Radio, X-ray and infrared observations of the inner few hundred pc of the Galactic center have highlighted two characteristics to the ISM. The cosmic ray ionization rate derived from molecular ions such as H+3 , is at least two to three orders of magnitudes higher than in the Galactic disk. The other is bipolar X-ray and radio emission away from the Galactic plane. These features are consistent with a scenario in which high cosmic ray pressure drives large-scale winds away from the Galactic plane. The interaction of such a wind with stellar wind bubbles may explain the energetic nonthermal radio filaments found throughout the Galactic center. Some of the implications of this scenario is the removal of gas driven by outflowing winds, acting as a feedback to reduce the star formation rate in the central molecular zone (CMZ), and the distortion of azimuthal magnetic field lines in the CMZ to vertical direction away from the plane. The combined effects of the wind and vertical magnetic field can explain why most magnetized filaments run perpendicular to the Galactic plane. This proposed picture suggests our Milky Way nucleus has recently experienced starburst or black hole activity, as recent radio and X-ray observations indicate.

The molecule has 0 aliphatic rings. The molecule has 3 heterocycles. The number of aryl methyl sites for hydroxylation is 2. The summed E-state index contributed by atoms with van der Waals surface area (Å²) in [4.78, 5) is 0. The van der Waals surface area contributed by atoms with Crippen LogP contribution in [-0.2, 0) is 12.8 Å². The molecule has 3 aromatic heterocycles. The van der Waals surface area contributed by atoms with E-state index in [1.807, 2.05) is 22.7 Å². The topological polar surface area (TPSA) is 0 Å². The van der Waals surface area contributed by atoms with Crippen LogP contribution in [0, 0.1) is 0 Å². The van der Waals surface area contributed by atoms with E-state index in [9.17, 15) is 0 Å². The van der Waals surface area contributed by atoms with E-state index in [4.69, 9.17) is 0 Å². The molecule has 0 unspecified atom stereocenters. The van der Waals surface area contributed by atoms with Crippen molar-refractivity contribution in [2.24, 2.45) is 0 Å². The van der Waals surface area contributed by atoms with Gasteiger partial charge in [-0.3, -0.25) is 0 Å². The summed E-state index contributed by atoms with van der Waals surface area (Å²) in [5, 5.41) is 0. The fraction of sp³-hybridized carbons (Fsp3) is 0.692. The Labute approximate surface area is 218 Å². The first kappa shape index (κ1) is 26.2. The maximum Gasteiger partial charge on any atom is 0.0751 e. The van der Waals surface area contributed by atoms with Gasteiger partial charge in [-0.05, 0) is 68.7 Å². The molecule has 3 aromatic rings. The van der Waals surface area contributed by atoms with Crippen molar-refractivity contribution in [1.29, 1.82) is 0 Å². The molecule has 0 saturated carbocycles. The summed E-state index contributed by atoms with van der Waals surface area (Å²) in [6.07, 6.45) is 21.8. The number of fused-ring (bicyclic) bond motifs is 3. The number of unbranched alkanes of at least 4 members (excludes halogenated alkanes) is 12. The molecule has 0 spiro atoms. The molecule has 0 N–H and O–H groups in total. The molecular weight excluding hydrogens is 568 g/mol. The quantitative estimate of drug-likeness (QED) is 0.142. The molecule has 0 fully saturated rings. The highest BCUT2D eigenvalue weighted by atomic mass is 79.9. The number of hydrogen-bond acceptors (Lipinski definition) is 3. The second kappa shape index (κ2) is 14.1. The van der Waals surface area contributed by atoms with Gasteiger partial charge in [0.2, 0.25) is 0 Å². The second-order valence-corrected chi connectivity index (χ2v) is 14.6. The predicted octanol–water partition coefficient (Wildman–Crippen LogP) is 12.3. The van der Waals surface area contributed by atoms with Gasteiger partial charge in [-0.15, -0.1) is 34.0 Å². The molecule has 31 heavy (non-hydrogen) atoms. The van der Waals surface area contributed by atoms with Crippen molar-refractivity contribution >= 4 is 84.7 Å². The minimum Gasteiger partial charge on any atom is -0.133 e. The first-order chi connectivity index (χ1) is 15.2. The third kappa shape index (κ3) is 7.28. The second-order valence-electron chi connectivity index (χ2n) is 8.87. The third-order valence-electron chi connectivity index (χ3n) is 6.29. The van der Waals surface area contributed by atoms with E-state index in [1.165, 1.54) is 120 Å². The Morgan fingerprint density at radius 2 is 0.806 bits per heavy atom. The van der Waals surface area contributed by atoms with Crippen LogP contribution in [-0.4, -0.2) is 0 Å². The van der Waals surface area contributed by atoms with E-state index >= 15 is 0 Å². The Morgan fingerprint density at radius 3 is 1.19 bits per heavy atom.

|Original language||English (US)|
|State||Published - Sep 16 2019|
- Accretion, accretion disks
- Black hole physics
- Galaxy: center
ASJC Scopus subject areas